8.5 Alternative Expression for the Electric Part of the Free Energy of Double–Layer Interaction.
8.6 Charge Regulation Model.
9 Double–Layer Interaction Between Two Parallel Similar Plates.
9.2 Interaction Between Two Parallel Similar Plates.
9.3 Low Potential Case.
9.4 Arbitrary Potential Case.
9.5 Comparison Between the Theory of Derjaguin and Landau and Theory of Verwey and Overbeek.
9.6 Approximate Analytic Expressions for Moderate Potentials.
9.7 Alternative Method of Linearization of the Poisson–Boltzmann Equation.
10 Electrostatic Interaction Between Two Parallel Dissimilar Plates.
10.2 Interaction Between Two Parallel Dissimilar Plates.
10.3 Low Potential Case.
10.4 Arbitrary Potential: Interaction at Constant Surface Charge Density.
10.5 Approximate Analytic Expressions for Moderate Potentials.
11 Linear Superposition Approximation for the Double Layer Interaction of Particles at Large Separations.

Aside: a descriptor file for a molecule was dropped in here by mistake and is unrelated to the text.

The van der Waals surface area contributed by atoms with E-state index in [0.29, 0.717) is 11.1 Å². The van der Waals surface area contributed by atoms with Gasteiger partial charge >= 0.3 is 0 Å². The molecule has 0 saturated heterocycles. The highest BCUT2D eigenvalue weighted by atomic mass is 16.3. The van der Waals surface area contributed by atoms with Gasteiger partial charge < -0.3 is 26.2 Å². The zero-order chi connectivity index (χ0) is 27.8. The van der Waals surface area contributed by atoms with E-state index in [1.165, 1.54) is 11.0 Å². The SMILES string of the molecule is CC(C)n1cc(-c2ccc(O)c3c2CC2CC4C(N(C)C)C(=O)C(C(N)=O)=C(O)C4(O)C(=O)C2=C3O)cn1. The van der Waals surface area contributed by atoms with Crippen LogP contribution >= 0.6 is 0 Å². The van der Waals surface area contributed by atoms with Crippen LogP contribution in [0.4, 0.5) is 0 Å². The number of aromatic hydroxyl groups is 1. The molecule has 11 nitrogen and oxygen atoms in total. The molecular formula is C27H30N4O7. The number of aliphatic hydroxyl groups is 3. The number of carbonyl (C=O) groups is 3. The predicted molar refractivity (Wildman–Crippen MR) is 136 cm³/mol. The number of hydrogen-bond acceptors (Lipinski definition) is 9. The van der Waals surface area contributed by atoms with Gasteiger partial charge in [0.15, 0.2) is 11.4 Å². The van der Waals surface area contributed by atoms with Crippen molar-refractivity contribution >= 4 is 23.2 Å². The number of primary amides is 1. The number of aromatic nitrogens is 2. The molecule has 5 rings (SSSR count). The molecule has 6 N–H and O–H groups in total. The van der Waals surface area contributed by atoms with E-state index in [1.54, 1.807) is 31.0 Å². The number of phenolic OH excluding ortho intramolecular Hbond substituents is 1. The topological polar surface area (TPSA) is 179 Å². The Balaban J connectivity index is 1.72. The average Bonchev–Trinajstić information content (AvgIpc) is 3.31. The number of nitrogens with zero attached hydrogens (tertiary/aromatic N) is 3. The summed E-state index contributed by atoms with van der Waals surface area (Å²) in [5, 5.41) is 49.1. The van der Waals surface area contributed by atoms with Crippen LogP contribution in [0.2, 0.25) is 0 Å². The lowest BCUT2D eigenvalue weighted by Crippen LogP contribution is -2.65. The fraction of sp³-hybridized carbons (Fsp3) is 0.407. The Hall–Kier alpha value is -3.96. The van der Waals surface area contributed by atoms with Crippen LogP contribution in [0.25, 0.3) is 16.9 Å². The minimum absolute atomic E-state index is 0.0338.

11.2 Two Parallel Plates.
11.3 Two Spheres.
11.4 Two Cylinders.
12 Derjaguin s Approximation at Small Separations.
12.2 Two Spheres.
12.3 Two Parallel Cylinders.
12.4 Two Crossed Cylinders.
13 Donnan Potential–Regulated Interaction Between Porous Particles.
13.2 Two Parallel Semi–infinite Ion–penetrable Membranes (Porous Plates).
13.3 Two Porous Spheres.
13.4 Two Parallel Porous Cylinders.
13.5 Two Parallel Membranes with Arbitrary Potentials.
13.6 pH Dependence of Electrostatic Interaction Between Ion–penetrable Membranes.
14 Series Expansion Representations for the Double–Layer Interaction Between Two Particles.
14.2 Schwartz s Method.
14.3 Two Spheres.
14.4 Plate and Sphere.
14.5 Two Parallel Cylinders.